"Design pick" Ah! There we go. I not only got most of the little details I wanted, but I love the spiny petals done by heating a small ball of glass from a stringer and pushing and raking it upwards towards the top of the bead(this is the same way you do leaves). The finished bead reminds me of the Super Mario games or the plant in "Little Shop of Horrors". At any rate I LOVE this bead!

Now for some more coffee related designs in the same color palette....
The glowing coffee bean. This little guy has the rays of light around it with the nice little "Ahhhh" that you hear when you see glowing things desired. 1 I didn't really like the rakes of glass. It was a little too much yellow and looked like a starfish with a coffee bean on top.

"Design pick" was just the right amount of "rays" for the look desired.
Steaming cups of coffee. Ugh.. as you can see this one took me quite a few times. 1 you can see the steam designs are kind of scraggly looking and messy. 2 you can see better squiggly designs, but because of the shape of the heart I couldn't squeeze in a tiny spiral just above the cup and it made the steam look like "whiskers" or something.

3 after choosing 3 different colors for the possible steam: Messy Cirrus, Messy Marshmallow and effetre Anice White. I did a quick blog of glass to try out the other colors to see if their translucency showed up layered on top of glass and found that it just looked more like clear(Bummer! They are the perfect color for steam by themselves, but their translucency doesn't show up on top of a color.). Next I decided I didn't really want something quite stark white so I chose effetre Anice White. For the design I did a few twists with cold stringer to get the swirly billows of steam, but wasn't too excited with the results. I was still running into the space issue at the "v" point of the heart there just isn't enough glass to decorate.

"Design Pick" was going to be the finished design. I guess I would just have to give up on my steam swirls on a heart design due to the lack of space and look of the steam with the space given.
I guess I will just have to use the steam design on beads like this older design of mine.


While I wish I would have taken some pictures of the soldered charms before they were made into jewelry I do have a list of things I learned about soldering to share. I am by no means and expert at soldering charms, but in my short bit of making them I have learned so much and really learned the most the last(most recent) time I made them.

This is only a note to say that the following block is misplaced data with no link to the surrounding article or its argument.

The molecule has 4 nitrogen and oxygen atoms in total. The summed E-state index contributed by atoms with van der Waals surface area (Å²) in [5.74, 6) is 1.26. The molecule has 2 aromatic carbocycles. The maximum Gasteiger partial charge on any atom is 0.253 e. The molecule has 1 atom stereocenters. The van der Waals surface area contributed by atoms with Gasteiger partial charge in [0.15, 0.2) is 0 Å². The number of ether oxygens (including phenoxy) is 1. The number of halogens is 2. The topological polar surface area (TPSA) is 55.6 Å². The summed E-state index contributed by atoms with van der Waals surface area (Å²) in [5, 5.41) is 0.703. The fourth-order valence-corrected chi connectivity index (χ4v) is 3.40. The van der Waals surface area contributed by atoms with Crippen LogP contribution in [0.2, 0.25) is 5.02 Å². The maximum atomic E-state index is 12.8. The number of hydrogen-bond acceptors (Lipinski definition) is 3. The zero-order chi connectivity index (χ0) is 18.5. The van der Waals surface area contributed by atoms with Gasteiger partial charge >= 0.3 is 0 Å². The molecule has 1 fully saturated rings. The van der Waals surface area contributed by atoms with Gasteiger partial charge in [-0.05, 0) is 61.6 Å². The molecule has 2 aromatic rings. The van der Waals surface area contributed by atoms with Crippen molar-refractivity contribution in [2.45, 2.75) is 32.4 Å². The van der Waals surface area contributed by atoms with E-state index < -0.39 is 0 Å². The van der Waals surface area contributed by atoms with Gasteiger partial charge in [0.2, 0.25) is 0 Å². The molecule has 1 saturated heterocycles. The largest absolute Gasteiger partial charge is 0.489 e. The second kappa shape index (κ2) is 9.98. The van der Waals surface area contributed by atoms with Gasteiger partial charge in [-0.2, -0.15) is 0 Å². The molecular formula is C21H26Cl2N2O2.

1. Gravity works, that’s why it was invented. Use gravity to let your solder flow.

2. Think of your solder like water. When it’s hot it flows like a stream.

3. Solder will go where ever the heat is. Use the heat to make the solder go where you want it.

4. Take a deep breath in and exhale while doing a stroke of solder down a surface. Not only does it relax you, but it allows you to let the solder glide across the surface.

5. If you think you have enough solder add more, you want a nice thick coat of solder to push around for nice edges.

6. Be patient. If it’s not working out, take a break and come back.

7. If the solder isn’t flowing enough add more flux. The get along well.

8. CLEAN YOUR IRON. If you notice patina on the iron clean it on the sal ammoniac bar. It shines up the patina on the iron and seems to help the solder flow better.

9. Clean off ALL sticky tape residue. If you notice black spots on your solder it’s the tape residue. Scrape off with a razor and then apply more solder. Notice how it sticks this time?

10. To do the “beading” technique on the sides get a generous amount of solder and put the charm on it’s side. Use the thin tip of the soldering iron and hold the iron vertical. You want to heat the solder and almost let it “drip” down the side. This gives you that gorgeous bubbled edge :D

11. You can scoot solder to one edge by going from top to bottom almost like you are brushing hair. When you have “brushed” the solder to the one edge heat and glide along your new formed edge to smooth out the solder.

12. Like lampworking it’s ALL ABOUT HEAT CONTROL! Learn how the heat moves the solder and you’ve figured everything out!

13. Marvel at your accomplishment :D

14. Let your iron get HOT. The hotter it is the better the solder flows. An iron that is too cold is useless and will just make you want to throw your pieces at a wall.

15. If you have a dimply texture to your metal add some more flux and run the iron over it. It should smooth out.

If you have ANY questions about jewelry assembly technique, lampwork, soldering or anything else please feel free to message me. I know how terribly frustrating it is when you are trying to figure out what is going wrong with your technique and have no one to ask at the time you are creating!

Stay tuned for the finished pieces! You are going to LOVE them!

Much love,


P.S. What do you think of the new "clothes"? It's not lime green and aqua, but it's bright, has swirls and lots of color! <3


Post a Comment

Thank you for your comment. I love it when you share your thoughts with me :)